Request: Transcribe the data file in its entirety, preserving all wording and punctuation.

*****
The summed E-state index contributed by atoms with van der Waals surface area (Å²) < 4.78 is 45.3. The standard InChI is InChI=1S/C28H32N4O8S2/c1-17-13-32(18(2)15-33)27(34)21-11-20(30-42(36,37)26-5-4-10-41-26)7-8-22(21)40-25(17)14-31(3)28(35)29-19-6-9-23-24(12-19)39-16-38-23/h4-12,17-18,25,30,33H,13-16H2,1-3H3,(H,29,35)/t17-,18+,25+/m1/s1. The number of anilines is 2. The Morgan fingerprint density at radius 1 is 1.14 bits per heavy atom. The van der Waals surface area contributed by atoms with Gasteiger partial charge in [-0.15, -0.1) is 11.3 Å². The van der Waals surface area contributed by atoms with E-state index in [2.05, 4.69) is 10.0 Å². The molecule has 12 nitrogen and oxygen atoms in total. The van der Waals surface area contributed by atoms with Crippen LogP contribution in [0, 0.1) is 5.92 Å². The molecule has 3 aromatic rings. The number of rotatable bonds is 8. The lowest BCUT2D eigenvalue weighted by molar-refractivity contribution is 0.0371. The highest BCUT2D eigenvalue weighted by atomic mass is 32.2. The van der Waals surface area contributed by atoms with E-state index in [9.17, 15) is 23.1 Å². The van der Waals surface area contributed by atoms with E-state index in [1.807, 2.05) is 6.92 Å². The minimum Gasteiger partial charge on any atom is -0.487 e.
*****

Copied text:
The summed E-state index contributed by atoms with van der Waals surface area (Å²) < 4.78 is 45.3. The standard InChI is InChI=1S/C28H32N4O8S2/c1-17-13-32(18(2)15-33)27(34)21-11-20(30-42(36,37)26-5-4-10-41-26)7-8-22(21)40-25(17)14-31(3)28(35)29-19-6-9-23-24(12-19)39-16-38-23/h4-12,17-18,25,30,33H,13-16H2,1-3H3,(H,29,35)/t17-,18+,25+/m1/s1. The number of anilines is 2. The Morgan fingerprint density at radius 1 is 1.14 bits per heavy atom. The van der Waals surface area contributed by atoms with Gasteiger partial charge in [-0.15, -0.1) is 11.3 Å². The van der Waals surface area contributed by atoms with E-state index in [2.05, 4.69) is 10.0 Å². The molecule has 12 nitrogen and oxygen atoms in total. The van der Waals surface area contributed by atoms with Crippen LogP contribution in [0, 0.1) is 5.92 Å². The molecule has 3 aromatic rings. The number of rotatable bonds is 8. The lowest BCUT2D eigenvalue weighted by molar-refractivity contribution is 0.0371. The highest BCUT2D eigenvalue weighted by atomic mass is 32.2. The van der Waals surface area contributed by atoms with E-state index in [9.17, 15) is 23.1 Å². The van der Waals surface area contributed by atoms with E-state index in [1.807, 2.05) is 6.92 Å². The minimum Gasteiger partial charge on any atom is -0.487 e.